Newsflash! That does constitute a condemnation of the remark. Romney is correct to allow Rush freedom of speech, while disputing his choice of words. This is a strong point on which the two candidates differ. Note that Romney also hasn't condemned Fluke's testimony or outspokenness ever, while Obama openly condemned the recent former special ops men who made a video denouncing his politicization of the Osama bin Laden kill, derisively calling one a "birther" and another a "tea party candidate." But guess what, Ms. Fluke? That's totally okay, although somewhat beneath the office of the president, because we do have freedom of speech, regardless of its merit.

The [Republican] party platform itself includes a "salute" to states that have pushed "informed consent" laws, such as those that force women seeking an abortion to first undergo an invasive and medically unnecessary ultrasound.

Ultrasounds are not, typically, invasive. And abortions, typically, require them anyway. But this argument is disingenuous at best. Republicans stand against the funding of abortions by our tax dollars, just as they would stand against funding Sandra Fluke's birth control. She can have the pill; they just don't want the rest of us have to pay for her to have sex. Why is this an argument?

Just last year, Paul Ryan joined Todd Akin and more than 200 other Republicans in co-sponsoring legislation that would have narrowed the definition of rape, limiting which victims of rape were "legitimate" enough to receive financial assistance for access to abortion care.

This is the defining line between conservatives and liberals; liberals want the government to pay for most things while conservatives recognize that plan is unsustainable. Remember the grasshopper and the ant? Environmentalists get this point, just not as it applies to tax dollars and our government. There is a disconnect I cannot seem to explain. Anybody?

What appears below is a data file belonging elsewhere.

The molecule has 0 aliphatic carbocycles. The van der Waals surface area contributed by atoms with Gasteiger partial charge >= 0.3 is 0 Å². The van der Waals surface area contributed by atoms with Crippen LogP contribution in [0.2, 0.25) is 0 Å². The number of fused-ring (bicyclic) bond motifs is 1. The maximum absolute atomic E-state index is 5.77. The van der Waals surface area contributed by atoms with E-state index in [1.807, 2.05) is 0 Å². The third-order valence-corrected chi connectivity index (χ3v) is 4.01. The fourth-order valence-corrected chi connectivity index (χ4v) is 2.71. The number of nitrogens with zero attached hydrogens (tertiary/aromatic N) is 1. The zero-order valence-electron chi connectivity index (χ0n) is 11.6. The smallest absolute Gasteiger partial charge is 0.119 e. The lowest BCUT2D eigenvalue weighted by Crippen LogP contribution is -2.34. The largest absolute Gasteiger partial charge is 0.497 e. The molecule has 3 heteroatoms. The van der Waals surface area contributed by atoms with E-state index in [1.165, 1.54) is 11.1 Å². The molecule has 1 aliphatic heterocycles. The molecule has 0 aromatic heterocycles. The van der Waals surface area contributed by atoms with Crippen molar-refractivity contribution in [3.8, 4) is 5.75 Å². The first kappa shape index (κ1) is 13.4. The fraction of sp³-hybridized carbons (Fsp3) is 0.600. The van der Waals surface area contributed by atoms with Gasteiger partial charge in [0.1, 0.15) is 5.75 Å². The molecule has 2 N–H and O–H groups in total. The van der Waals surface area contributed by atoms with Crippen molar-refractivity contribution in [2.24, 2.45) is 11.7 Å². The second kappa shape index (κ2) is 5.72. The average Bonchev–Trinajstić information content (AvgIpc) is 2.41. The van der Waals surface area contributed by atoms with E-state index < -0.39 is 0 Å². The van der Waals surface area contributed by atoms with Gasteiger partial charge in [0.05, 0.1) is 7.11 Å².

Mitt Romney famously says he would "get rid of" Planned Parenthood if he had the chance. And both Romney and Ryan pledge to go back to a system where insurance companies can discriminate against women and charge us more than men for the same health insurance.

Planned Parenthood, an organization originally conceived to limit the number of black children in the inner cites by providing counseling and abortion for black women, is seen as evil by the Republican party, because they currently provide abortions for minors without requiring parental involvement and also for women wanting to abort female children specifically because of their gender. Romney and Ryan don't believe in taxpayers funding something evil through a near-bankrupted government. They are more fiscally responsible than, say, Ms. Fluke.

Akin's comments shouldn't be surprising. 

Shame on her. Akin's comments were certainly most surprising! To all! That's why all the fuss. She should be thanking her lucky stars for his enormous blunder, which she is shamelessly exploiting.

Republicans, led by Romney and Ryan, have made it clear that they want to make our decisions for us.

No, they haven't. They are taking a stand to support the value of life. And I'll just say here that while Akin's comments should never have crossed his mind, much less his lips, it's only because he was sucked into the absurd debate on abortion with those witless, repulsive, ridiculous questions, "What about rape? What about incest?"

The problem with abortion for pro-lifers is this: it's taking a life -- an innocent one. If someone recognizes the scientific fact that life begins at conception, then abortion is murder, regardless of any extenuating circumstances.

President Obama trusts us to make our own. It's as simple as that.

Please don't patronize the female electorate, Ms. Fluke. We all know it most certainly isn't "simple," because neither are we.